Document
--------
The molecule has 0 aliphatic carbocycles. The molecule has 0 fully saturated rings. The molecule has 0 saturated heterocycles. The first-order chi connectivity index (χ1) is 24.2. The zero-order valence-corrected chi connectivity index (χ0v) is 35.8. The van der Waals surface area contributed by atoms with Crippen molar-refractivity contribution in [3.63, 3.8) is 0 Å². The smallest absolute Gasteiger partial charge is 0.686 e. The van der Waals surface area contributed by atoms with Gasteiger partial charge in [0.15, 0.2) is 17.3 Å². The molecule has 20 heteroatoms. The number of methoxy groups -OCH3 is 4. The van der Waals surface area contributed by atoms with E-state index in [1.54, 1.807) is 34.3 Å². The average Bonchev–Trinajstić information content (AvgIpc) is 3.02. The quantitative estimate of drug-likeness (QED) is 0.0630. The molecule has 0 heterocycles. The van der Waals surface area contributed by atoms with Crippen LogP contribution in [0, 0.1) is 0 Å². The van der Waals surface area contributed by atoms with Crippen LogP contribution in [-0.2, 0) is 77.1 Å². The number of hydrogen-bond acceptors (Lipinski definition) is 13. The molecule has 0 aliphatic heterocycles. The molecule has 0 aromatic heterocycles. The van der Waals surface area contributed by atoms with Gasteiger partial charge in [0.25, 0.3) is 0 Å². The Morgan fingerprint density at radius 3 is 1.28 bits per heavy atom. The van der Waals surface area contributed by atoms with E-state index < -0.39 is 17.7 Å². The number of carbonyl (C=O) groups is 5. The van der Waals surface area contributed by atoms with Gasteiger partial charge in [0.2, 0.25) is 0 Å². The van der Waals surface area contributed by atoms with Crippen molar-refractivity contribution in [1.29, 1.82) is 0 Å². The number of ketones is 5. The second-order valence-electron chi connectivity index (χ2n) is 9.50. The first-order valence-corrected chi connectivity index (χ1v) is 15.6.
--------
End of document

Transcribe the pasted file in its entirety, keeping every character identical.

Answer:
The molecule has 0 aliphatic carbocycles. The molecule has 0 fully saturated rings. The molecule has 0 saturated heterocycles. The first-order chi connectivity index (χ1) is 24.2. The zero-order valence-corrected chi connectivity index (χ0v) is 35.8. The van der Waals surface area contributed by atoms with Crippen molar-refractivity contribution in [3.63, 3.8) is 0 Å². The smallest absolute Gasteiger partial charge is 0.686 e. The van der Waals surface area contributed by atoms with Gasteiger partial charge in [0.15, 0.2) is 17.3 Å². The molecule has 20 heteroatoms. The number of methoxy groups -OCH3 is 4. The van der Waals surface area contributed by atoms with E-state index in [1.54, 1.807) is 34.3 Å². The average Bonchev–Trinajstić information content (AvgIpc) is 3.02. The quantitative estimate of drug-likeness (QED) is 0.0630. The molecule has 0 heterocycles. The van der Waals surface area contributed by atoms with Crippen LogP contribution in [0, 0.1) is 0 Å². The van der Waals surface area contributed by atoms with Crippen LogP contribution in [-0.2, 0) is 77.1 Å². The number of hydrogen-bond acceptors (Lipinski definition) is 13. The molecule has 0 aliphatic heterocycles. The molecule has 0 aromatic heterocycles. The van der Waals surface area contributed by atoms with Gasteiger partial charge in [0.25, 0.3) is 0 Å². The Morgan fingerprint density at radius 3 is 1.28 bits per heavy atom. The van der Waals surface area contributed by atoms with E-state index < -0.39 is 17.7 Å². The number of carbonyl (C=O) groups is 5. The van der Waals surface area contributed by atoms with Gasteiger partial charge in [0.2, 0.25) is 0 Å². The van der Waals surface area contributed by atoms with Crippen molar-refractivity contribution in [1.29, 1.82) is 0 Å². The number of ketones is 5. The second-order valence-electron chi connectivity index (χ2n) is 9.50. The first-order valence-corrected chi connectivity index (χ1v) is 15.6.